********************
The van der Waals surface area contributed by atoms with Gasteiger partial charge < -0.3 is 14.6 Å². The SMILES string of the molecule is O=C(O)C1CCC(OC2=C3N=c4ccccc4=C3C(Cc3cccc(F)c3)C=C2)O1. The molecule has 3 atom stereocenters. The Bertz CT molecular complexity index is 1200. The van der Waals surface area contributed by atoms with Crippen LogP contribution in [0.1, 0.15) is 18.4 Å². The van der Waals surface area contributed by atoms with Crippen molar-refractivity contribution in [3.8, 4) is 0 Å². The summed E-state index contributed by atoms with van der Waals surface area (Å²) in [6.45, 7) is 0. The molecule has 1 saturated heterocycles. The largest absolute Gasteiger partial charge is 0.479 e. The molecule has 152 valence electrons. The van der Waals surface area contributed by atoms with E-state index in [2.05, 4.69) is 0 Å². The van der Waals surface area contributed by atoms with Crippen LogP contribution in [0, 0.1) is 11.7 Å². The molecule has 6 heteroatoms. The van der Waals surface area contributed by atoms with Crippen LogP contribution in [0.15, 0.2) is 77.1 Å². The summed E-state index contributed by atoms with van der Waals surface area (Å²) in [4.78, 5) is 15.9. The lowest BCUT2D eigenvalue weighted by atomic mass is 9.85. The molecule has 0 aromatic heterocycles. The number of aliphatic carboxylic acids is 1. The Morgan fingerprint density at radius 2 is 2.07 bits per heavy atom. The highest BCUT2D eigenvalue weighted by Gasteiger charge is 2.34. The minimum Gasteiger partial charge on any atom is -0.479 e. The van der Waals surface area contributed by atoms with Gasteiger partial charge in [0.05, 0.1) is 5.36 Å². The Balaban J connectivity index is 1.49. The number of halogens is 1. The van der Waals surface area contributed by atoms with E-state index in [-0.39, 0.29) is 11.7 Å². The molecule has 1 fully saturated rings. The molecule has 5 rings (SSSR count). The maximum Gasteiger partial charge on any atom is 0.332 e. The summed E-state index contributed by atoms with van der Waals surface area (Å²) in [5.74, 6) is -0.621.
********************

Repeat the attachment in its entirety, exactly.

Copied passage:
The van der Waals surface area contributed by atoms with Gasteiger partial charge < -0.3 is 14.6 Å². The SMILES string of the molecule is O=C(O)C1CCC(OC2=C3N=c4ccccc4=C3C(Cc3cccc(F)c3)C=C2)O1. The molecule has 3 atom stereocenters. The Bertz CT molecular complexity index is 1200. The van der Waals surface area contributed by atoms with Crippen LogP contribution in [0.1, 0.15) is 18.4 Å². The van der Waals surface area contributed by atoms with Crippen molar-refractivity contribution in [3.8, 4) is 0 Å². The summed E-state index contributed by atoms with van der Waals surface area (Å²) in [6.45, 7) is 0. The molecule has 1 saturated heterocycles. The largest absolute Gasteiger partial charge is 0.479 e. The molecule has 152 valence electrons. The van der Waals surface area contributed by atoms with E-state index in [2.05, 4.69) is 0 Å². The van der Waals surface area contributed by atoms with Crippen LogP contribution in [0, 0.1) is 11.7 Å². The molecule has 6 heteroatoms. The van der Waals surface area contributed by atoms with Crippen LogP contribution in [0.15, 0.2) is 77.1 Å². The summed E-state index contributed by atoms with van der Waals surface area (Å²) in [4.78, 5) is 15.9. The lowest BCUT2D eigenvalue weighted by atomic mass is 9.85. The molecule has 0 aromatic heterocycles. The number of aliphatic carboxylic acids is 1. The Morgan fingerprint density at radius 2 is 2.07 bits per heavy atom. The highest BCUT2D eigenvalue weighted by Gasteiger charge is 2.34. The minimum Gasteiger partial charge on any atom is -0.479 e. The van der Waals surface area contributed by atoms with Gasteiger partial charge in [0.05, 0.1) is 5.36 Å². The Balaban J connectivity index is 1.49. The number of halogens is 1. The van der Waals surface area contributed by atoms with E-state index in [-0.39, 0.29) is 11.7 Å². The molecule has 1 fully saturated rings. The molecule has 5 rings (SSSR count). The maximum Gasteiger partial charge on any atom is 0.332 e. The summed E-state index contributed by atoms with van der Waals surface area (Å²) in [5.74, 6) is -0.621.